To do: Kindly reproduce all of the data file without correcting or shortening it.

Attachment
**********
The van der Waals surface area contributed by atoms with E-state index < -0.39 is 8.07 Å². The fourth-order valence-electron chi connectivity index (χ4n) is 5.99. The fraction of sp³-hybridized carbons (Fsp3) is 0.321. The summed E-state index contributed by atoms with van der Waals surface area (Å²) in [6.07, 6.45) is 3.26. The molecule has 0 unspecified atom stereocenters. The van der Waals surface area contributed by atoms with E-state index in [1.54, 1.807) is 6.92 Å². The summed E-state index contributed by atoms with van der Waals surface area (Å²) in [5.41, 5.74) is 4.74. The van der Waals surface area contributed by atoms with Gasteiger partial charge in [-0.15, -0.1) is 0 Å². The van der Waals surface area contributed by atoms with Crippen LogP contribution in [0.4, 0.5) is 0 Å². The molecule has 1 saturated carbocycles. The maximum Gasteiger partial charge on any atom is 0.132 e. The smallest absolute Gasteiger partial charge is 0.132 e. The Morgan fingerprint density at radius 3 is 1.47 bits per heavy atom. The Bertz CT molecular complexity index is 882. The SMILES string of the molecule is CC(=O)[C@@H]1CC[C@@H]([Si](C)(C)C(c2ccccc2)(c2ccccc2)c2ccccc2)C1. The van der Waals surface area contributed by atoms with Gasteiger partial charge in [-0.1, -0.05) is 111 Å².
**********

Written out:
The van der Waals surface area contributed by atoms with E-state index < -0.39 is 8.07 Å². The fourth-order valence-electron chi connectivity index (χ4n) is 5.99. The fraction of sp³-hybridized carbons (Fsp3) is 0.321. The summed E-state index contributed by atoms with van der Waals surface area (Å²) in [6.07, 6.45) is 3.26. The molecule has 0 unspecified atom stereocenters. The van der Waals surface area contributed by atoms with E-state index in [1.54, 1.807) is 6.92 Å². The summed E-state index contributed by atoms with van der Waals surface area (Å²) in [5.41, 5.74) is 4.74. The van der Waals surface area contributed by atoms with Gasteiger partial charge in [-0.15, -0.1) is 0 Å². The van der Waals surface area contributed by atoms with Crippen LogP contribution in [0.4, 0.5) is 0 Å². The molecule has 1 saturated carbocycles. The maximum Gasteiger partial charge on any atom is 0.132 e. The smallest absolute Gasteiger partial charge is 0.132 e. The Morgan fingerprint density at radius 3 is 1.47 bits per heavy atom. The Bertz CT molecular complexity index is 882. The SMILES string of the molecule is CC(=O)[C@@H]1CC[C@@H]([Si](C)(C)C(c2ccccc2)(c2ccccc2)c2ccccc2)C1. The van der Waals surface area contributed by atoms with Gasteiger partial charge in [-0.1, -0.05) is 111 Å².